In a letter posted to the official Sony PlayStation blog last night, Sony CEO Sir Howard Stringer acknowledged that this has been a trying and frustrating time for Sony customers and promised that the company is doing everything it can to get online services back up and running.Stringer noted that Sony has suffered two major blows in recent months: first the devastating earthquake and tsunami in Japan, and now a criminal attack against its players and its security. The letter reaffirms that the company is working hard to recover from them both. He also answered questions about why Sony hasn’t been more forthcoming with communication to its customers, citing that computer forensics is a “complex, time-consuming process,” and that the attackers had covered their tracks well.Perhaps most importantly, Stringer said that “in the coming days, we will restore service to the networks,” indicating that both PSN and SOE will return to service within days, not weeks. Also, he said that Sony has no confirmed evidence that credit card or personal information retrieved from the attack has been misused.Even so, Sony will offer AllClear ID Plus, an identity theft insurance policy, for one year to each PSN customer. Debix, the company that provides AllClear services, put together the plan for Sony, and the features straddle the line between their traditional AllClear ID Free and AllClear ID Pro plans. The policy will include monitoring and surveillance of credit and personal information with alerts to customers and law enforcement if any data is found on trading sites or misused, and an insurance policy of up to $1 million in financial relief if someone’s identity is stolen as a result of the breach.Whether or not this, combined with Sony’s “Welcome Back” package, will be enough to restore gamers’ faith and keep them from heading for the exits remains to be seen. Still, it’s clear that we’ll see PSN return to service little by little over the coming days: that is unless this weekend’s proposed third strike against Sony takes place.Read more at the PlayStation Blog and Slashdot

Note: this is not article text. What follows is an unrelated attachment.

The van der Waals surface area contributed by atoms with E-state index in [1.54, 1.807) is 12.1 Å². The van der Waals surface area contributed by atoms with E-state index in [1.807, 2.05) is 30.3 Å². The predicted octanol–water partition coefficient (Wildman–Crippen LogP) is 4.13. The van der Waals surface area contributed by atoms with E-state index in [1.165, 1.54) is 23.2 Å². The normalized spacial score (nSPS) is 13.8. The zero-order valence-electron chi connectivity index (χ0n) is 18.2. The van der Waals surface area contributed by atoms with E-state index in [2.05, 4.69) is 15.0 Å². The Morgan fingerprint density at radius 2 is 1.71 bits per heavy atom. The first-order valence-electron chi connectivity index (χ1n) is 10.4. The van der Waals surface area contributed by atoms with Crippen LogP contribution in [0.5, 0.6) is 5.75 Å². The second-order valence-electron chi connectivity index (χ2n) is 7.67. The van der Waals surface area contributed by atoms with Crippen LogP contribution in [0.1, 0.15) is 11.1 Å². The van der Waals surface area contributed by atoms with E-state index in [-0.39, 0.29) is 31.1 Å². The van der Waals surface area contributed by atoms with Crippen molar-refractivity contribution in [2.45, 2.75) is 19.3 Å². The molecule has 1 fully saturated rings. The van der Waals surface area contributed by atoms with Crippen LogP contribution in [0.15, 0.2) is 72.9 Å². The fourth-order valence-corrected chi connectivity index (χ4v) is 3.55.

One of the benefits of purchasing your PC games through Steam is the cost savings you can enjoy due to the regular sales the service has. There’s always games set at full price when they launch, but they soon fall and eventually become available for a handful of dollars.Now one developer is trying something new on Steam–offering early access to an unfinished game, but charging $90 for the privilege.That game is Planetary Annihilation by Uber Entertainment, and it actually started life as a Kickstarter back in August last year. Charging $90 for an unfinished game understandably may seem a little ridiculous to a gamer seeing it for the first time on Steam, but the price was set back when the Kickstarter was still active and trying to reach its $900,000 funding goal. In the end the Kickstarter raised $2.2 million.Uber makes it clear in the Steam forums that this is the price set at the time of the Kickstarter. If you want to play the game between June and the end of August it will cost $90. At this point features aren’t locked down, but your purchase means you get access to the final retail game with all the add-ons.If you don’t mind waiting, then buying the game between September and November will cost $60, which nets you an almost complete, but unbalanced game. After that, the game is set to launch in December and you’ll pay whatever price they set for the final game. Basically the longer you wait the cheaper it gets, so the $90 you pay today is for the impatient or those gamers really enthused by the game but who missed the Kickstarter.The pricing strategy makes sense when you understand it, but that clearly hasn’t happened within the Steam gaming community. There’s also an increasing number of zero-rated reviews on Metacritic, many of which mention the price as a reason. Hopefully Uber can manage the situation and launch to great reviews in December.